More detail on the 10.9.3 beta’s 4K Retina support by Anand Lal Shimpi.
This is the real deal: this is desktop Retina, officially supported, on practical, affordable hardware. If you’re willing to run a beta OS, have a “Late 2013” Mac Pro or Late 2013 Retina MacBook Pro, and buy one of the supported 4K monitors, you can have desktop Retina today.
The ideal screen size is tricky, though. Using perfect 2X scaling like Retina iOS devices, which looks best and has the least GPU overhead, the “right” size for a 4K panel is 24 inches (like Dell’s UP2414Q), since it’s simulating a logical size of 1920×1080. If you currently use 24-inch or smaller monitors, that’s the way to go.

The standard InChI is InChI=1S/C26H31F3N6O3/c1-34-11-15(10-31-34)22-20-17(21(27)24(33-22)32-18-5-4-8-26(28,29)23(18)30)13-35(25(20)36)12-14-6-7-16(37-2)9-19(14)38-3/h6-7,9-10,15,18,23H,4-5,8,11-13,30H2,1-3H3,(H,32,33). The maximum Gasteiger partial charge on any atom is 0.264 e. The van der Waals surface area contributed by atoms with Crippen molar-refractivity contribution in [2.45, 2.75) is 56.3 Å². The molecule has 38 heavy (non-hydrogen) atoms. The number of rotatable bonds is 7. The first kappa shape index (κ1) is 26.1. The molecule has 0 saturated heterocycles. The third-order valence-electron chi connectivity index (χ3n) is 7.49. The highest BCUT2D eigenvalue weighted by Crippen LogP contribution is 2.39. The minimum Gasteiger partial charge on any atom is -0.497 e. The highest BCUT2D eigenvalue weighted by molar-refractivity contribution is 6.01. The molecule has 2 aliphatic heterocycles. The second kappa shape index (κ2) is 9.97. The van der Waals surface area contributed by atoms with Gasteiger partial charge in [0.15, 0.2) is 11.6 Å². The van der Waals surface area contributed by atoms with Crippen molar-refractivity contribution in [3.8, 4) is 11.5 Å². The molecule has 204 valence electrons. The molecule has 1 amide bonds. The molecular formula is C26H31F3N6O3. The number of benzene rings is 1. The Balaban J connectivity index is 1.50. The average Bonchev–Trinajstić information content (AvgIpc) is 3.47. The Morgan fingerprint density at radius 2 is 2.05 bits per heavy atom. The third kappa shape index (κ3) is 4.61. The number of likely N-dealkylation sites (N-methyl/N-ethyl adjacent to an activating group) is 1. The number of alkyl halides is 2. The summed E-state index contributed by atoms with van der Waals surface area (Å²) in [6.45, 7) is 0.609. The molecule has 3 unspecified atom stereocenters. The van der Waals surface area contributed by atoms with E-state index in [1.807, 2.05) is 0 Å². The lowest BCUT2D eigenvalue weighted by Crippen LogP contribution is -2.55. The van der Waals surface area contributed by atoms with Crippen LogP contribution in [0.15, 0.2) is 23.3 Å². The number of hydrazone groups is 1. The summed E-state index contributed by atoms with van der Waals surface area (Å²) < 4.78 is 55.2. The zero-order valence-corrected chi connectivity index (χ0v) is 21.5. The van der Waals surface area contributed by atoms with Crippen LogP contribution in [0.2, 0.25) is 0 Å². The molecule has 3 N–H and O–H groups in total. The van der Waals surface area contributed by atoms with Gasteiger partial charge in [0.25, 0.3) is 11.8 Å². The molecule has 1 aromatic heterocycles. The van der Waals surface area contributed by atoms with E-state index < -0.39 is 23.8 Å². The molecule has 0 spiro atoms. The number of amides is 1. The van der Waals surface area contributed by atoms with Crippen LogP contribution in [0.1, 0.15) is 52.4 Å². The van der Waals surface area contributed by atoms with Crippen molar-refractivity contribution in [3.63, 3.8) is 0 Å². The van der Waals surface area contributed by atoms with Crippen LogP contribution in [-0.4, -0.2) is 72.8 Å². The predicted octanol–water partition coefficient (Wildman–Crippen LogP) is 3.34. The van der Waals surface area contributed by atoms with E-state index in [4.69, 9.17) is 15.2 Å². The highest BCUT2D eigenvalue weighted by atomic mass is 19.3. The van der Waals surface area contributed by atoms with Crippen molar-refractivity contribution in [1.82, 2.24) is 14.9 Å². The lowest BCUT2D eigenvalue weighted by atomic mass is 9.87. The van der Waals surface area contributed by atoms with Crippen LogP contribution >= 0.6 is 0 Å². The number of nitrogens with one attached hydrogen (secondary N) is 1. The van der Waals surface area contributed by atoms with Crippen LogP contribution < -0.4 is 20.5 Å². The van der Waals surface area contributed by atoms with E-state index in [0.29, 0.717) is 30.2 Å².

If you use a 27- or 30-inch monitor, though, you’re accustomed to a resolution of 2560×1440 or 2560×1600. These scaling modes will simulate that on 4K, just like Retina MacBook Pros simulate higher resolutions, but the larger you go above 24 inches in size, the worse it’ll look. The biggest size at which a simulated 2560×1440 could look reasonable is probably 27 inches — I certainly wouldn’t buy a 4K monitor for Retina use larger than that.
Personally, since it’s probably coming within a few months, I’ll wait to see how Apple’s theoretical 4K 27-inch Thunderbolt 2 Display turns out before buying anything. If it has the reduced-glare construction of modern iMacs, it’ll be tempting. (If it has the same ultra-reflective-glass construction as the current Thunderbolt Display, it definitely won’t be.)